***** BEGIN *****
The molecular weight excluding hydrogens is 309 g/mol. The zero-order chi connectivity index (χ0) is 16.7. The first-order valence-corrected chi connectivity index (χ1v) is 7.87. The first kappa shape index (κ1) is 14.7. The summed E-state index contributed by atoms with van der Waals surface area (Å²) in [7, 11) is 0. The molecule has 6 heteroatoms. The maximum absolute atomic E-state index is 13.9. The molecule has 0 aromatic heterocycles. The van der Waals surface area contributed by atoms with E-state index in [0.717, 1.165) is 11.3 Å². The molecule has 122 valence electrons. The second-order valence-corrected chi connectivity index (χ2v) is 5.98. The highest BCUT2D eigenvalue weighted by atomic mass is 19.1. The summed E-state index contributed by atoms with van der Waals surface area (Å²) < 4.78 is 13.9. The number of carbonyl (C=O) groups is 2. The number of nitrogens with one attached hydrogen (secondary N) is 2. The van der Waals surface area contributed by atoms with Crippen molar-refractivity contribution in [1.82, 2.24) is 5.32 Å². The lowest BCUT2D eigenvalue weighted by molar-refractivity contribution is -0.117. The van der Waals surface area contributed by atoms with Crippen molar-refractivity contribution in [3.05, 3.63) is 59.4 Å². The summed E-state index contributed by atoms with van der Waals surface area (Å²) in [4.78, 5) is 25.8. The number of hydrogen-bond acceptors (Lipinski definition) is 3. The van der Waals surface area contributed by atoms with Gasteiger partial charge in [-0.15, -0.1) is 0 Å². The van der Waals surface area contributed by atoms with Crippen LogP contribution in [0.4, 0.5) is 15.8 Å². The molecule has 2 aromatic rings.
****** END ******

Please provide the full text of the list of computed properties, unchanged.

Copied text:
The molecular weight excluding hydrogens is 309 g/mol. The zero-order chi connectivity index (χ0) is 16.7. The first-order valence-corrected chi connectivity index (χ1v) is 7.87. The first kappa shape index (κ1) is 14.7. The summed E-state index contributed by atoms with van der Waals surface area (Å²) in [7, 11) is 0. The molecule has 6 heteroatoms. The maximum absolute atomic E-state index is 13.9. The molecule has 0 aromatic heterocycles. The van der Waals surface area contributed by atoms with E-state index in [0.717, 1.165) is 11.3 Å². The molecule has 122 valence electrons. The second-order valence-corrected chi connectivity index (χ2v) is 5.98. The highest BCUT2D eigenvalue weighted by atomic mass is 19.1. The summed E-state index contributed by atoms with van der Waals surface area (Å²) < 4.78 is 13.9. The number of carbonyl (C=O) groups is 2. The number of nitrogens with one attached hydrogen (secondary N) is 2. The van der Waals surface area contributed by atoms with Crippen molar-refractivity contribution in [1.82, 2.24) is 5.32 Å². The lowest BCUT2D eigenvalue weighted by molar-refractivity contribution is -0.117. The van der Waals surface area contributed by atoms with Crippen molar-refractivity contribution in [3.05, 3.63) is 59.4 Å². The summed E-state index contributed by atoms with van der Waals surface area (Å²) in [4.78, 5) is 25.8. The number of hydrogen-bond acceptors (Lipinski definition) is 3. The van der Waals surface area contributed by atoms with Gasteiger partial charge in [-0.15, -0.1) is 0 Å². The van der Waals surface area contributed by atoms with Crippen LogP contribution in [0.4, 0.5) is 15.8 Å². The molecule has 2 aromatic rings.